Intrauterine devices (IUDs) are one of the most effective forms of contraception from which a woman can choose. In fact, other than tubal ligation (having your tubes tied), there is not a more effective female birth control method than an IUD. In addition, an IUD can provide you with benefits, such as reversibility, long-term effectiveness, fewer side effects than other birth control methods and affordability. However, IUDs do not protect against sexually-transmitted diseases, and the devices can cause complications in very rare cases.
A look back at Essure
It’s been almost 16 years since the Food and Drug Administration approved Essure in late 2002. Back then, Essure was created as an alternative to tubal ligation, a surgical procedure in which a woman’s “tubes are tied” — or, more accurately, clamped and sealed, resulting in sterilization and permanent birth control.
How does Essure work?
Essure implants consist of two tiny, implantable metal coils that are inserted into the fallopian tubes — a pair of tubes along which eggs travel from the ovaries to the uterus. Once inside the fallopian tubes, Essure implants cause scar tissue to gradually form, eventually blocking the tubes and preventing fertilization of a woman’s eggs. While tubal ligation is considered major surgery that requires local, general or spinal anesthesia, Essure involves a simpler procedure that can be done in a doctor’s office, with less anesthesia required.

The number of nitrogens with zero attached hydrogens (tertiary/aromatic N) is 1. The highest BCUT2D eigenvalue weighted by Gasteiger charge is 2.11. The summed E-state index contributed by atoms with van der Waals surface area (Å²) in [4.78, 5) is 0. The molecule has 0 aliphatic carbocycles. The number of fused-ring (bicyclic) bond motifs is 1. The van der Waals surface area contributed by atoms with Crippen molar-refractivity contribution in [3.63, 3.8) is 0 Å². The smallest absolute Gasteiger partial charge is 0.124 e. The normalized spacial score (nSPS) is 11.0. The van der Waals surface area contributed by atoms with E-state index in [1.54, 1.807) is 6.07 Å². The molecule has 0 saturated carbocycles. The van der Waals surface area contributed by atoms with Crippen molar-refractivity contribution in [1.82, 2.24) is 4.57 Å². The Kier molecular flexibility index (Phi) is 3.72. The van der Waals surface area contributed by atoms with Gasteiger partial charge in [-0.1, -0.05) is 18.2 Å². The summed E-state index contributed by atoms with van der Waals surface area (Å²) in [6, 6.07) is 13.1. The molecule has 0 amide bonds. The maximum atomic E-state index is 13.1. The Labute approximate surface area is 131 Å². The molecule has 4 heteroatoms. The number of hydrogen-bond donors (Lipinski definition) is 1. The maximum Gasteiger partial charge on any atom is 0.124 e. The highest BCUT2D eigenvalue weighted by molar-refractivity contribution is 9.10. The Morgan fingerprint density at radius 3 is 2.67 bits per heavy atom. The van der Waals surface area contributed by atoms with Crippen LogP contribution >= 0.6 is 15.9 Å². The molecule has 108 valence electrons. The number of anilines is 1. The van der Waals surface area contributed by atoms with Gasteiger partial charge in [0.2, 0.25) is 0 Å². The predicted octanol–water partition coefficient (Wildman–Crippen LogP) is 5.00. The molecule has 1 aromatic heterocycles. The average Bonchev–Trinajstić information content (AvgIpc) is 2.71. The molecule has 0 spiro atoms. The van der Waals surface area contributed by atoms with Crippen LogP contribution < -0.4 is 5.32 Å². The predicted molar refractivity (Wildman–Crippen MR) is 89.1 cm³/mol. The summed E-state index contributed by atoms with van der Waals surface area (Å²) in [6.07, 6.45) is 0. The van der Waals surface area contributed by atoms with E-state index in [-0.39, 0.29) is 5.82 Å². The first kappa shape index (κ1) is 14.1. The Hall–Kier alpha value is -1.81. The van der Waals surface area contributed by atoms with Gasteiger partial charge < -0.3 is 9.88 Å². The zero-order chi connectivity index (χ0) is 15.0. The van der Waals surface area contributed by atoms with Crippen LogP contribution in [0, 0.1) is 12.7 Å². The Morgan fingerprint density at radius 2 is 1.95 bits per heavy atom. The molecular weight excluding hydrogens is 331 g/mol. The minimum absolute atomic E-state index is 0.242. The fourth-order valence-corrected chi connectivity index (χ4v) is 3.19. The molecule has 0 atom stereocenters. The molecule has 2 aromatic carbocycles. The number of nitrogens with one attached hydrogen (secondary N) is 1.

We hear it all the time: “My husband doesn’t know who I am,” “I can’t stop yelling at the kids,” “I’m crying all the time,” and “After I get my period, everything’s better.” Almost every woman will experience PMS symptoms in her life. About 70% of women will suffer from headaches, mood swings, bloating and other problems that can affect their relationships and sense of wellbeing. And in about 20% of these women, the symptoms are severe enough to require medical treatment. So if you found your way to this blog in search of PMS relief, you’re not alone.
But what’s a woman to do during those difficult days every month? Read More
October 30, 2014 – Earlier this month, the American Academy of Pediatrics (AAP) recommended that the first-line contraceptive choice for sexually active adolescents is a long-acting reversible contraceptive (LARC). This is a new recommendation for the APP, which is an organization of 62,000 primary care pediatricians, pediatric medical subspecialists and pediatric surgical specialists dedicated to the health, safety and well-being of infants, children, adolescents and young adults. Read More